The landscape of Manchester city centre is filled with reminders of the industrial revolution, of Arkwright and cotton, of trading and trains, of the spoils of empire. But peer closer and there are reminders of the town called Manchester before the mills and the steam engines. A place of Celtic tribes and Roman soldiers, of medieval markets and wealthy merchants, of plagues and uprisings. It’s this earlier history which is explored in Alan Kidd’s new book, The Origins of Manchester.
Taking us back to a time before Manchester became the world’s first industrial city, before the textile weavers and early co-ops, before the factories boomed, this book is an exploration of lesser-known, yet just as fascinating, stories.
According to the publisher’s promo copy and the author’s introductory remarks, this book seeks to do two things. Firstly, it aims to explore and reveal some of the early history of Manchester. At this, the book is entirely successful. Kidd plots out the pre-roman era in and around what we now call Manchester, tells us about the Roman settlement of Mamucium, and explores its decline with the end of Roman influence in Britain. He writes about the rise of the medieval town nearby and the shift to becoming an important trading centre, centuries later.
But there is a second endeavour, clearly stated at the start of the book: to make this relatively unknown history as accessible to as wide a readership as possible. At this undertaking it is, I’m sad to say, less successful. The author is an academic – a professor, a teacher, a researcher, an authority on Manchester’s history – who has been publishing for more than three decades. His dozen or so books on the subject, many issued by academic publishers, are well respected in the field. Accordingly, this book feels, ultimately, still like it’s aimed at a specialist or university audience, rather than being directed towards a general readership.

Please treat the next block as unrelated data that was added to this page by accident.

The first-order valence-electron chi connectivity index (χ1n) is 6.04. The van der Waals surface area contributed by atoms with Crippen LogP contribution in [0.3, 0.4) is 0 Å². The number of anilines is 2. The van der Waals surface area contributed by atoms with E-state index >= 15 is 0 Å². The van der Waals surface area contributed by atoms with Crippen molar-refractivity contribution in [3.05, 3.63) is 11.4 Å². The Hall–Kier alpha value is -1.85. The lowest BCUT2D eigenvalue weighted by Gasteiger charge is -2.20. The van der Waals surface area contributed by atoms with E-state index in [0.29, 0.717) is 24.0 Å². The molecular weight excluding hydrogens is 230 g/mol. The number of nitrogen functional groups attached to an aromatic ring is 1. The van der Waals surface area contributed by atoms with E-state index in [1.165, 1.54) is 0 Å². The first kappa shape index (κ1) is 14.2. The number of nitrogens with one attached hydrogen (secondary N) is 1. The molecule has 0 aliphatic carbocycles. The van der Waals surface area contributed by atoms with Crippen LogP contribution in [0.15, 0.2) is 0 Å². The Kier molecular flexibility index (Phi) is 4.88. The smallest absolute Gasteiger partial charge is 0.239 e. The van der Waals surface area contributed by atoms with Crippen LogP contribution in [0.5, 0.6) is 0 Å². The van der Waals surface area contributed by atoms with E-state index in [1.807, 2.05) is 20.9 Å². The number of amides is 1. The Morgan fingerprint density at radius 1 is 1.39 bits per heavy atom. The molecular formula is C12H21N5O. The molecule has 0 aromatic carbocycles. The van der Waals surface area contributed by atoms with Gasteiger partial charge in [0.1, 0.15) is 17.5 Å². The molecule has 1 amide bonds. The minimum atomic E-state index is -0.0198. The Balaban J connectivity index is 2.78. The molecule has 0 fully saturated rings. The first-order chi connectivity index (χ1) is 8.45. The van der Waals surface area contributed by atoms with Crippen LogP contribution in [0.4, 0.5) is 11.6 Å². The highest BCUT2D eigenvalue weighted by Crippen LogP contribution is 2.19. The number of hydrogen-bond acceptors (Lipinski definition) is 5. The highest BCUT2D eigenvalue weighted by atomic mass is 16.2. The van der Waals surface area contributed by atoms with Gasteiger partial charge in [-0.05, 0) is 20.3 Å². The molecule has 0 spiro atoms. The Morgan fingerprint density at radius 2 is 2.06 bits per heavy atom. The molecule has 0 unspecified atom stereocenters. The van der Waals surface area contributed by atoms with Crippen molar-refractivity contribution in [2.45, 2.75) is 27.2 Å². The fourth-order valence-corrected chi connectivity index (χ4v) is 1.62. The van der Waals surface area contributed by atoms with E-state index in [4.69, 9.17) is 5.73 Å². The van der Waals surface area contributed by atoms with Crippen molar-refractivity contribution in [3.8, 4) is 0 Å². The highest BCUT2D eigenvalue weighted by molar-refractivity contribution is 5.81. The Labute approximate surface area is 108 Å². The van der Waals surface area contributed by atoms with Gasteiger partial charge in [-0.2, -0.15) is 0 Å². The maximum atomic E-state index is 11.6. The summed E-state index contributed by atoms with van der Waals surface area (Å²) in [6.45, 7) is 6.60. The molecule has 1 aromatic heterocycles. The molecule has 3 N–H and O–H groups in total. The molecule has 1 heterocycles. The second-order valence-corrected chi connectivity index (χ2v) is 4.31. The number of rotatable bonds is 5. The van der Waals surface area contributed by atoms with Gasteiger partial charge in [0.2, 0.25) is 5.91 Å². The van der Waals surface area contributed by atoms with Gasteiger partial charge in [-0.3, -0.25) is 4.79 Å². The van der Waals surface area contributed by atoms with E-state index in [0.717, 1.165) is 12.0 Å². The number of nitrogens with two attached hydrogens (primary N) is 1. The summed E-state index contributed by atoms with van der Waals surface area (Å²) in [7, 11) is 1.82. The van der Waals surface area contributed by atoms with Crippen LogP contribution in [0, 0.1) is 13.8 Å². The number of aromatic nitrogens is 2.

Much of the text is academic in tone, sometimes long-winded. As I didn’t previously know my feoffs from my fustians or court leets, I had to refer to a dictionary on a few occasions. And I had to read much of the text twice to really comprehend what the author was attempting to get across.
I’m not suggesting that history needs to be dumbed down or oversimplified. Far from it. Histories need to be explored, investigated, delved into in all their richness and complexity. But for a book that has so clearly stated its intention to tell these stories in a more readable style, it lacks the clarity or personality that a more ‘popular’ history might offer, especially in some of the earlier chapters where the text feels more like a list of chronological facts rather than a true historical narrative.
Kidd’s prose is certainly more fluent when it comes to more modern history, and the later chapters have more of a sense of freedom and flourish to them. An argument gradually, and successfully, builds through the book that Manchester did not simply launch itself as an industrial city – just as nobody wakes up and thinks ‘let’s start an industrial revolution today’. Instead, Kidd clearly explains how the building blocks were in place that enabled Manchester to eventually have the successes it did, being in the right place at the right time.
The second half of the book, the history perhaps more well known and closer to our frames of reference, is less about the origins of Manchester and more an advent of the industrial revolution that would inevitably come and which Kidd has written about elsewhere in greater detail. For those wanting that level of scrutiny, for academic students of the pre-industrial era and for those seeking a thoroughly researched and clearly referenced book on early Manchester, this is certainly an incredibly useful resource. And for those who might seek to write this fascinating story in a truly accessible fashion, with the general non-specialist audience in mind, perhaps this book of historical content could be the catalyst they need to write something truly special.
The Origins of Manchester by Alan Kidd is available from good booksellers and from www.carnegiepublishing.co.uk